Suffragette Theatre Company’s alternative monologue showcase ‘48 Hours’ is a massive success. The stars of ’48 Hours’ swapped monologues, and in two days, prepared their monologues for performance and directed another actor.
Tom Murray opens the production with a bang. His chosen monologue is from the infamous ‘The Play that Goes Wrong’. His ability to capture the audience through the screen and bring the same level of humour as the star in the live professional performance does is astounding. Directorial choices from Miriam Templeman, such as dropping the glasses, contribute to Murray’s success as a performer.
The following two performances were even stronger, with Giorgia Laird and Ben Smart showcasing themselves as a superb pair of actors. Giorgia’s monologue from ‘Hangmen’ was dazzling and subtle, showing how when an actor is that impressive, all they need is a white background for their performance to be memorable. Ben Smart’s use of space in his monologue from ‘Love and Money’ was fascinating and elevated his performance. However, being such a talent, it was a shame not to see his facial expressions close up as audiences could in each of the other monologues, but if you tilt your screen, they are undoubtedly impressive.
Miriam Templeman’s monologue from ‘August: Osage County’ was equally engaging, showing a level of control that most can only dream of. Her use of voice was skilful, and her costume choice increased believability. Again, her use of space was superb, and director Aarnav Tewari-Sharma should be congratulated for this choice. Aarnav’s performance struck a different chord, being an extract from the play ‘Icons’ written by his director, Tom Murray. Aarnav’s choice to sit closer to the screen and give a nostalgic speech opening with “you’ll see when you’re my age, none of it matters.” He embodies this character, communicating a wise sophistication which fits perfectly with Murray’s script.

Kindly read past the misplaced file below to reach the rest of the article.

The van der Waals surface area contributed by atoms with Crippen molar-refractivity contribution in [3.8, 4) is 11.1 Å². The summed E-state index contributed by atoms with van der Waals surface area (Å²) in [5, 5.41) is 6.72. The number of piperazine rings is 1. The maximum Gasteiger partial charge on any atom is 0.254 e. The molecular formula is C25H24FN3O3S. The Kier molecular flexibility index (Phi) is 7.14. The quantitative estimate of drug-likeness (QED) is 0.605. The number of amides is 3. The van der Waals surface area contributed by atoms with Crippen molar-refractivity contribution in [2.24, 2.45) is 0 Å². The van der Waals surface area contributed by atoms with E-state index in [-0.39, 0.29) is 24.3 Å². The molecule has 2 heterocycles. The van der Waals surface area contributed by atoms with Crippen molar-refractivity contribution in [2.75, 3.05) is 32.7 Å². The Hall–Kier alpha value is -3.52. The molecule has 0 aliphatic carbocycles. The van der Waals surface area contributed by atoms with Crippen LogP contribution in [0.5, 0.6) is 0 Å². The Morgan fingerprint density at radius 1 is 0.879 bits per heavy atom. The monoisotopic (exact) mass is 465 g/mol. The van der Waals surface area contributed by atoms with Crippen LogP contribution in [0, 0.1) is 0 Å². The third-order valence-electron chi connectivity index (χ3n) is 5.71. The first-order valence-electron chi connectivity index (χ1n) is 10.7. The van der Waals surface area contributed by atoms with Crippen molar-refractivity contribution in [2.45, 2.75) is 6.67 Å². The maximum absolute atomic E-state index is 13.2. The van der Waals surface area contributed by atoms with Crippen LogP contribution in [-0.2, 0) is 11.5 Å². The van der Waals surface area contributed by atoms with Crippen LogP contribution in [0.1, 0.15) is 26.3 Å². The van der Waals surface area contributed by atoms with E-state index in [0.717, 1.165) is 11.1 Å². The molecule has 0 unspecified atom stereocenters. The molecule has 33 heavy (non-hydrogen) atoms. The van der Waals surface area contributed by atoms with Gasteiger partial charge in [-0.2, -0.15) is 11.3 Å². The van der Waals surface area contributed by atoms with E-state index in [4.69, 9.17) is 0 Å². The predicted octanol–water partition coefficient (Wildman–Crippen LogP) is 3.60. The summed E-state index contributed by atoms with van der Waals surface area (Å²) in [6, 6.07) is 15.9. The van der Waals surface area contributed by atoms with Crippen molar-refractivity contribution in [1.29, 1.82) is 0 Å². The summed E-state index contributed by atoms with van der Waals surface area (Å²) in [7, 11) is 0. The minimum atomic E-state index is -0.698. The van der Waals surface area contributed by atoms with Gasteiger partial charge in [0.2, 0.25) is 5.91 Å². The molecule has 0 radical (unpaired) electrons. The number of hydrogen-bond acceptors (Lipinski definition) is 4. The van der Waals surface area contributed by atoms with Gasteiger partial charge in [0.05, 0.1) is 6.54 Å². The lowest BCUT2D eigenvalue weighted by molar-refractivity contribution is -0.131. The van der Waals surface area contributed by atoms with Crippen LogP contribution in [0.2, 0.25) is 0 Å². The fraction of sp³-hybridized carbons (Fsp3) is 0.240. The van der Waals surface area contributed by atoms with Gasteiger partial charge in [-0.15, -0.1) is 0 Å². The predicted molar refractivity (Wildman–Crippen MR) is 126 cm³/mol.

The final pair offered a different vibe to the production. Alexander Cohen’s monologue from ‘About A Goth’ was skilfully directed by Aaron Rozanski. He made a choice to have the lines be pre-recorded. The only live element was Alexander’s reactions to the hilarious lines. Alexander’s facial expressions fit with the choice of a blue light, and the camera angles add to this humour. Similarly, Alexander’s directorial choices for Aaron’s monologue from ‘East’ were intriguing. Aaron is sat in a bath and aggressively scratches his head from time to time. These actions feel meticulous, which perfectly fits with the atmosphere created by the lines.
However, the show’s success must be narrowed down to the production team, and particularly producer John Duffett who contributed to the project’s professionalism. The sound quality is clear and consistent, thanks to sound designer Aaron Rozanski, and the video editing is nothing short of perfect due to Olivia Swain’s talents.
‘48 Hours’ offers a wide range of monologues from both well-known and less-known plays, which explore various themes in a short half-hour. Fortunately, the chosen monologues can be appreciated without the rest of the play. The majority are upbeat and sure to cheer up audiences during this challenging time. The production is free to watch and is so professional that the cohort could be compared to those graduating from a leading Drama School.
Image: Suffragette Theatre Company